Watching TV in North Korea appears to be a mix between propaganda and old western style TV programing. The programming is dictated by the State and all programs are made with the communist doctrine imbedded in it. It’s strictly prohibited to distribute or watch foreign TV shows and movies in North Korea. Kim Jong-un has reportedly sent security forces house-to-house searching for illicit DVDs and flash drives. If they do that for watching TV what is the consequence for using illegal use social media or Internet. This totalitarian control over television seemed to be extreme until I unearthed a newspaper article by David Boroff in the New York Daily News, Monday 11th November 2013. In this piece Boroff reported the public execution of groups of North Koreans found guilty of watching South Korean TV programs smuggled into the North as DVDs and on flash drives. These actions go against so many human rights seriously makes me feel ill.
However, the people of North Korea continue to watch TV smuggled into the country and live in fear of the consequences because they have a curiosity about the outside world which needs to be satisfied at some cost. North Korean Central Television endeavors to prevent this by offering alternatives by copying western style programs but in 1970’s formats. This programing offers the North Korean population fortunate enough to have access to a TV reflects only the western cultural aspects in a negative light. The west is still the enemy and must be portrayed as such. This is one of the reasons levels of curiosity are so high that North Koreans would risk everything for some exposure to the outside world through illegal TV.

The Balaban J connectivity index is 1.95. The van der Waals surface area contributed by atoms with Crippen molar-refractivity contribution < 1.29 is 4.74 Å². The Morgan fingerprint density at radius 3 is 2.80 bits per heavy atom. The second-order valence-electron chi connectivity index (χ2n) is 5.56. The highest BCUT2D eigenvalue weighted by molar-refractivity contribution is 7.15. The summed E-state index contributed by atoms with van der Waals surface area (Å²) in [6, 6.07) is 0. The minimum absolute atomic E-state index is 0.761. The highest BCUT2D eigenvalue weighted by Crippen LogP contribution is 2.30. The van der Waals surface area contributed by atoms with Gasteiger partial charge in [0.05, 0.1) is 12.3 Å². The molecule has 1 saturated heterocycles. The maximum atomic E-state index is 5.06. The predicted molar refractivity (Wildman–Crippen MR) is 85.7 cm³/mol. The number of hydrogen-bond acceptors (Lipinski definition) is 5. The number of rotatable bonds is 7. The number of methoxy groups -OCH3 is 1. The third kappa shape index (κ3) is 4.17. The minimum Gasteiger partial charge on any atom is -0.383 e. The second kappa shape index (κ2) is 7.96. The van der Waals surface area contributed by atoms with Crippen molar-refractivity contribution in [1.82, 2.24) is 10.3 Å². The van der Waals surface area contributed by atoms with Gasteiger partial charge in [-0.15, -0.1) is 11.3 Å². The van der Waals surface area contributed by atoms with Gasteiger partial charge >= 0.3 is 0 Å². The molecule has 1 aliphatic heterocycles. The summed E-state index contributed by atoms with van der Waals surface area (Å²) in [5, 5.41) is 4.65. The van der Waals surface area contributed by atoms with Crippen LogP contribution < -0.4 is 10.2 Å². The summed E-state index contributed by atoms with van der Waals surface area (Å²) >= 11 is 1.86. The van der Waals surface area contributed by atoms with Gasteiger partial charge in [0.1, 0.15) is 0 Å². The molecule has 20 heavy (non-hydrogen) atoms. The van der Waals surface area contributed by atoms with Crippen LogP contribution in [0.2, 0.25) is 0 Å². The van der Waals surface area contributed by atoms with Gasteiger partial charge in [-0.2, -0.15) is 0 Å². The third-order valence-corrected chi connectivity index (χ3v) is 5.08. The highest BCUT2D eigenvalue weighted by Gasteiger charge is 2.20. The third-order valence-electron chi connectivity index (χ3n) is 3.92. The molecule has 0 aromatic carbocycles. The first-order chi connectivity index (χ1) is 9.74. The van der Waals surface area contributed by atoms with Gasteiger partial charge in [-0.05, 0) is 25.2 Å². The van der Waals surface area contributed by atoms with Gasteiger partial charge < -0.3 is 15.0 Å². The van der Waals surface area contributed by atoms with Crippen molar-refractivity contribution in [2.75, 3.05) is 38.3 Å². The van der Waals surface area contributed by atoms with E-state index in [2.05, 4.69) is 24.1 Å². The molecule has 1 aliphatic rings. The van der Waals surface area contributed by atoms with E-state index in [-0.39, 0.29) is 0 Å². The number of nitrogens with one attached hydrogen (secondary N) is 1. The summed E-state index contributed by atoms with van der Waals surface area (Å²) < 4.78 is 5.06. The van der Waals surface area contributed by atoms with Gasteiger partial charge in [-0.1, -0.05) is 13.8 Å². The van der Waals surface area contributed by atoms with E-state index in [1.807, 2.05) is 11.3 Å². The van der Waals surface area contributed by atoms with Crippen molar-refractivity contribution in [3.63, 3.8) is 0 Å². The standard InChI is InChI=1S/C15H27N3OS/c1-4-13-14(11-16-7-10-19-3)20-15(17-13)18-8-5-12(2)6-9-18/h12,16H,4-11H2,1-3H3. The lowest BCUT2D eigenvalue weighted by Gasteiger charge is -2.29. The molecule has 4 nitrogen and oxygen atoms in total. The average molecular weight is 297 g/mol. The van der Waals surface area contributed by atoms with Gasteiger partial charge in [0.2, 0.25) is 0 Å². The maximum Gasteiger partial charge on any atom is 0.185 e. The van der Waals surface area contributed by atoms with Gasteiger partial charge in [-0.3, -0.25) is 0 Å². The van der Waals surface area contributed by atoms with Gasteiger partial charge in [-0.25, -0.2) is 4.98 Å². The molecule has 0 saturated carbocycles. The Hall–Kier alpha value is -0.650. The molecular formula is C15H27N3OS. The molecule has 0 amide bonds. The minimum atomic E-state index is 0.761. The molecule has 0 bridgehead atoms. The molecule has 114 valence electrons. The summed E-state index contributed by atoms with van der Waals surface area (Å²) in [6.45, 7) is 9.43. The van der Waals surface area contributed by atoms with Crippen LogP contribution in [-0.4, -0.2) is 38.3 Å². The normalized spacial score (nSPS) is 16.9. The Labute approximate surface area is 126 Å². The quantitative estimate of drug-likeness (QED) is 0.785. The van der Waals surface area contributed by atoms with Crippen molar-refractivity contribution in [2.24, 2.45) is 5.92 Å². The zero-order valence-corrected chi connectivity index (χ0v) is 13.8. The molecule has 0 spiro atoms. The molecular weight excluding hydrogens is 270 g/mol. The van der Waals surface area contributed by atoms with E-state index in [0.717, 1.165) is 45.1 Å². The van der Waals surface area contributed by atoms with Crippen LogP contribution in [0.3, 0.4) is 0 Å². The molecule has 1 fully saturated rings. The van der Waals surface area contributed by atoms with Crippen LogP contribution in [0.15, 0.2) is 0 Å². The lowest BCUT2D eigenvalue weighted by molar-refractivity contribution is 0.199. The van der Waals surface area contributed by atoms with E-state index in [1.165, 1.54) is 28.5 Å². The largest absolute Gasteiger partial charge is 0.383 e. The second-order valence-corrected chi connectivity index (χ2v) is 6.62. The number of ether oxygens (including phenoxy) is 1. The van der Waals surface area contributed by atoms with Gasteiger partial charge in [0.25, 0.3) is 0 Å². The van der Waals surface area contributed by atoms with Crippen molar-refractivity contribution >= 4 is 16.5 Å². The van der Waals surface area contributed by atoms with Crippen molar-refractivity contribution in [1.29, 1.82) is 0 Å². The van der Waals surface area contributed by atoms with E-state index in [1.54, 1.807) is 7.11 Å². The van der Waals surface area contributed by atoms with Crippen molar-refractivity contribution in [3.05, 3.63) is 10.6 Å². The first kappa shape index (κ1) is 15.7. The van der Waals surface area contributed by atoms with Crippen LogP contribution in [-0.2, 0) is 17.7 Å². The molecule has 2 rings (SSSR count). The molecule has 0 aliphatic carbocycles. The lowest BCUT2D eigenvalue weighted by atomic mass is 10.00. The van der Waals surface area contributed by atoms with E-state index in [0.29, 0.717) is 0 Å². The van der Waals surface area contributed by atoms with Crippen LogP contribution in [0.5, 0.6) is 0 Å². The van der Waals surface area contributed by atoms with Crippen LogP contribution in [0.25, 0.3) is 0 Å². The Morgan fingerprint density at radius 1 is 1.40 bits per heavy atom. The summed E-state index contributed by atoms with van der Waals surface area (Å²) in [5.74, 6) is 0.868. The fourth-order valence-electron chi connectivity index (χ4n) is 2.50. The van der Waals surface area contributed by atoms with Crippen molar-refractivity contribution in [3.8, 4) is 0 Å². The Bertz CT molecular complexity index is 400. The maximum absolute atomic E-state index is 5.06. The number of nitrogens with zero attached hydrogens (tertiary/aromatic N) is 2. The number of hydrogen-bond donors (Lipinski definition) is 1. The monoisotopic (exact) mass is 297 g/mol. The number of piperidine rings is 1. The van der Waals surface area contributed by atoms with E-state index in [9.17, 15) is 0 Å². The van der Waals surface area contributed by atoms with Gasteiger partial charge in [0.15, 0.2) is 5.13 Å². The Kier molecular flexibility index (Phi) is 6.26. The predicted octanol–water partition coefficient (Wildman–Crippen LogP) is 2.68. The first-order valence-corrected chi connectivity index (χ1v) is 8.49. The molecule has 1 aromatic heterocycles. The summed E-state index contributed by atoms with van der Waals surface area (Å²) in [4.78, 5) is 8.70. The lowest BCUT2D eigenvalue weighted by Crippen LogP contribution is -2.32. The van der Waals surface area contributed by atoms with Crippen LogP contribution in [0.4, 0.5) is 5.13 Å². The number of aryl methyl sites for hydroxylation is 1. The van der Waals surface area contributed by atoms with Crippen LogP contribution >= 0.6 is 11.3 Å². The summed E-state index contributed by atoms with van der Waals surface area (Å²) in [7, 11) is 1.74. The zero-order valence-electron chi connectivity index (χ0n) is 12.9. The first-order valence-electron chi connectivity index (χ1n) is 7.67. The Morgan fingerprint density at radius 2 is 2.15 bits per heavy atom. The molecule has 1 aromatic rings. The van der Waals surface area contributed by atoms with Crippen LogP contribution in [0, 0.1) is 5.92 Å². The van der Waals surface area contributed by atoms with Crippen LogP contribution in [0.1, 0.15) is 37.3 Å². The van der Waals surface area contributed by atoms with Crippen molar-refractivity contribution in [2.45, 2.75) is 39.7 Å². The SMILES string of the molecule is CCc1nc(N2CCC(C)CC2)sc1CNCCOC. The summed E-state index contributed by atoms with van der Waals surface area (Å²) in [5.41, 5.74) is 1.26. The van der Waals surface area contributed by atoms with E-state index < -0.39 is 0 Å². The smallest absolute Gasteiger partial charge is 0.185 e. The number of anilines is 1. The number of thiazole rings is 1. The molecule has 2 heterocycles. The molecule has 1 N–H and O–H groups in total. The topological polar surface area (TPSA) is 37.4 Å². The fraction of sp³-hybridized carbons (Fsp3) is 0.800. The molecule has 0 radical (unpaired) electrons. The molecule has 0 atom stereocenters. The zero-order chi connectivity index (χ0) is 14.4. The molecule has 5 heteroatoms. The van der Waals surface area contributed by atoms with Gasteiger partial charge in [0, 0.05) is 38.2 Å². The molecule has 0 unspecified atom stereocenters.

We, on the other hand, can watch North Korean TV streamed live onto our computers through http://www.livestream.com/channelnk. This link is a window into the world of North Korea through TV and this helped me deepen my understanding of their world. The experience provided an interesting comparison between our obvious ability to freely broadcast content which reflects a wide cultural basis and offers a view of the world which gives viewers a choice. North Korean watchers are not afforded the privilege but in a largely peasant society where TV consumption I restricted they are unaware of the oppressive controls placed on their TV. They only know the martial music, military propaganda and State promoting content they are given by the Government. Until it is easier to access an alternative they will be unaware.